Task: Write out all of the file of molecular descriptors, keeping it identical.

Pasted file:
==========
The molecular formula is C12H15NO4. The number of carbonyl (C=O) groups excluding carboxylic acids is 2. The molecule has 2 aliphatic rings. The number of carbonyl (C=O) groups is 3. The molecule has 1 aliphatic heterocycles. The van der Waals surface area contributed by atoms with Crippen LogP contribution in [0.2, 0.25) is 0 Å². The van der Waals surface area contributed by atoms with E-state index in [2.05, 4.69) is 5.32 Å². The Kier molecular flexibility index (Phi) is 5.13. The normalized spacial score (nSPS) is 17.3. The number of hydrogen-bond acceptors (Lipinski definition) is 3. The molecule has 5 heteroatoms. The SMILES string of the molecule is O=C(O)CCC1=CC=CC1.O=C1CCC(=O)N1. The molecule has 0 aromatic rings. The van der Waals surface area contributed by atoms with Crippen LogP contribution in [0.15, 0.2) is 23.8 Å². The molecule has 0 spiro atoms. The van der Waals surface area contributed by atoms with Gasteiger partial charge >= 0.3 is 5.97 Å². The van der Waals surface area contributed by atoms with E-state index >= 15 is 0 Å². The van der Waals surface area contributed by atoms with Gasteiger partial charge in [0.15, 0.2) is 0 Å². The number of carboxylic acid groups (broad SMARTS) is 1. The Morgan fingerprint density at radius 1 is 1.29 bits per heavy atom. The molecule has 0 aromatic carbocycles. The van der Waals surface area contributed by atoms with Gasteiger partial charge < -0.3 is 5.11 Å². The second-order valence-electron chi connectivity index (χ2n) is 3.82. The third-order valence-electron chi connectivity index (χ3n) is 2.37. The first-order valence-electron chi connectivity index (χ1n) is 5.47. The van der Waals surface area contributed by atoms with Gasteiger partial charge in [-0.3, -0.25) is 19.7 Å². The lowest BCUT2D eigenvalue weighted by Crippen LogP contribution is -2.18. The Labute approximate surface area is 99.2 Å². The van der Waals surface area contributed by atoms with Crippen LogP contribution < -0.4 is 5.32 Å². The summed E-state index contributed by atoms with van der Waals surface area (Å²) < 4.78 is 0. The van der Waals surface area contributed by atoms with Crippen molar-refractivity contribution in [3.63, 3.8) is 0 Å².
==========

The molecular formula is C12H15NO4. The number of carbonyl (C=O) groups excluding carboxylic acids is 2. The molecule has 2 aliphatic rings. The number of carbonyl (C=O) groups is 3. The molecule has 1 aliphatic heterocycles. The van der Waals surface area contributed by atoms with Crippen LogP contribution in [0.2, 0.25) is 0 Å². The van der Waals surface area contributed by atoms with E-state index in [2.05, 4.69) is 5.32 Å². The Kier molecular flexibility index (Phi) is 5.13. The normalized spacial score (nSPS) is 17.3. The number of hydrogen-bond acceptors (Lipinski definition) is 3. The molecule has 5 heteroatoms. The SMILES string of the molecule is O=C(O)CCC1=CC=CC1.O=C1CCC(=O)N1. The molecule has 0 aromatic rings. The van der Waals surface area contributed by atoms with Crippen LogP contribution in [0.15, 0.2) is 23.8 Å². The molecule has 0 spiro atoms. The van der Waals surface area contributed by atoms with Gasteiger partial charge >= 0.3 is 5.97 Å². The van der Waals surface area contributed by atoms with E-state index >= 15 is 0 Å². The van der Waals surface area contributed by atoms with Gasteiger partial charge in [0.15, 0.2) is 0 Å². The number of carboxylic acid groups (broad SMARTS) is 1. The Morgan fingerprint density at radius 1 is 1.29 bits per heavy atom. The molecule has 0 aromatic carbocycles. The van der Waals surface area contributed by atoms with Gasteiger partial charge < -0.3 is 5.11 Å². The second-order valence-electron chi connectivity index (χ2n) is 3.82. The third-order valence-electron chi connectivity index (χ3n) is 2.37. The first-order valence-electron chi connectivity index (χ1n) is 5.47. The van der Waals surface area contributed by atoms with Gasteiger partial charge in [-0.3, -0.25) is 19.7 Å². The lowest BCUT2D eigenvalue weighted by Crippen LogP contribution is -2.18. The Labute approximate surface area is 99.2 Å². The van der Waals surface area contributed by atoms with Crippen LogP contribution < -0.4 is 5.32 Å². The summed E-state index contributed by atoms with van der Waals surface area (Å²) < 4.78 is 0. The van der Waals surface area contributed by atoms with Crippen molar-refractivity contribution in [3.63, 3.8) is 0 Å².